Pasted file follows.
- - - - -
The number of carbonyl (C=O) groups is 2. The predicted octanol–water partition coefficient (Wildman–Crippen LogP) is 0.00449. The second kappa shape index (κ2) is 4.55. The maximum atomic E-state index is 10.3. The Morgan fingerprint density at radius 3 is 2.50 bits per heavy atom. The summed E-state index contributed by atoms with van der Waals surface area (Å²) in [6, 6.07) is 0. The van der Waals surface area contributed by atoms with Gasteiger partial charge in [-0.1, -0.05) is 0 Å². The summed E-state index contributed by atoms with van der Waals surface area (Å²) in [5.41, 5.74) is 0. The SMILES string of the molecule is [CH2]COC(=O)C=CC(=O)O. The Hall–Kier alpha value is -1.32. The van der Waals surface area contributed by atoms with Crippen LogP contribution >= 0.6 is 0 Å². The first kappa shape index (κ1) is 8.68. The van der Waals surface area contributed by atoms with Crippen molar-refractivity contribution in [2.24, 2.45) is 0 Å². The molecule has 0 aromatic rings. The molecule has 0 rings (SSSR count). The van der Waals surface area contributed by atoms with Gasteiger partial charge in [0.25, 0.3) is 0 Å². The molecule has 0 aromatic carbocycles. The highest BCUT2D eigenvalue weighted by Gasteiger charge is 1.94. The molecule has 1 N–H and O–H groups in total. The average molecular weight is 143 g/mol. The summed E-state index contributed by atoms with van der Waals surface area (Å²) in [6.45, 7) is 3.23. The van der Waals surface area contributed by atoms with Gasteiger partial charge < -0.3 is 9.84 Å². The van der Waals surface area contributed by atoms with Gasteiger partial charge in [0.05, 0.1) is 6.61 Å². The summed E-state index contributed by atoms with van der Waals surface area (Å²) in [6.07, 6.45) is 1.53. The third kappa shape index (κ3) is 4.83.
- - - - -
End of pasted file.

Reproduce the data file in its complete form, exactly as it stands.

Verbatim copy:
The number of carbonyl (C=O) groups is 2. The predicted octanol–water partition coefficient (Wildman–Crippen LogP) is 0.00449. The second kappa shape index (κ2) is 4.55. The maximum atomic E-state index is 10.3. The Morgan fingerprint density at radius 3 is 2.50 bits per heavy atom. The summed E-state index contributed by atoms with van der Waals surface area (Å²) in [6, 6.07) is 0. The van der Waals surface area contributed by atoms with Gasteiger partial charge in [-0.1, -0.05) is 0 Å². The summed E-state index contributed by atoms with van der Waals surface area (Å²) in [5.41, 5.74) is 0. The SMILES string of the molecule is [CH2]COC(=O)C=CC(=O)O. The Hall–Kier alpha value is -1.32. The van der Waals surface area contributed by atoms with Crippen LogP contribution >= 0.6 is 0 Å². The first kappa shape index (κ1) is 8.68. The van der Waals surface area contributed by atoms with Crippen molar-refractivity contribution in [2.24, 2.45) is 0 Å². The molecule has 0 aromatic rings. The molecule has 0 rings (SSSR count). The van der Waals surface area contributed by atoms with Gasteiger partial charge in [0.25, 0.3) is 0 Å². The molecule has 0 aromatic carbocycles. The highest BCUT2D eigenvalue weighted by Gasteiger charge is 1.94. The molecule has 1 N–H and O–H groups in total. The average molecular weight is 143 g/mol. The summed E-state index contributed by atoms with van der Waals surface area (Å²) in [6.45, 7) is 3.23. The van der Waals surface area contributed by atoms with Gasteiger partial charge < -0.3 is 9.84 Å². The van der Waals surface area contributed by atoms with Gasteiger partial charge in [0.05, 0.1) is 6.61 Å². The summed E-state index contributed by atoms with van der Waals surface area (Å²) in [6.07, 6.45) is 1.53. The third kappa shape index (κ3) is 4.83.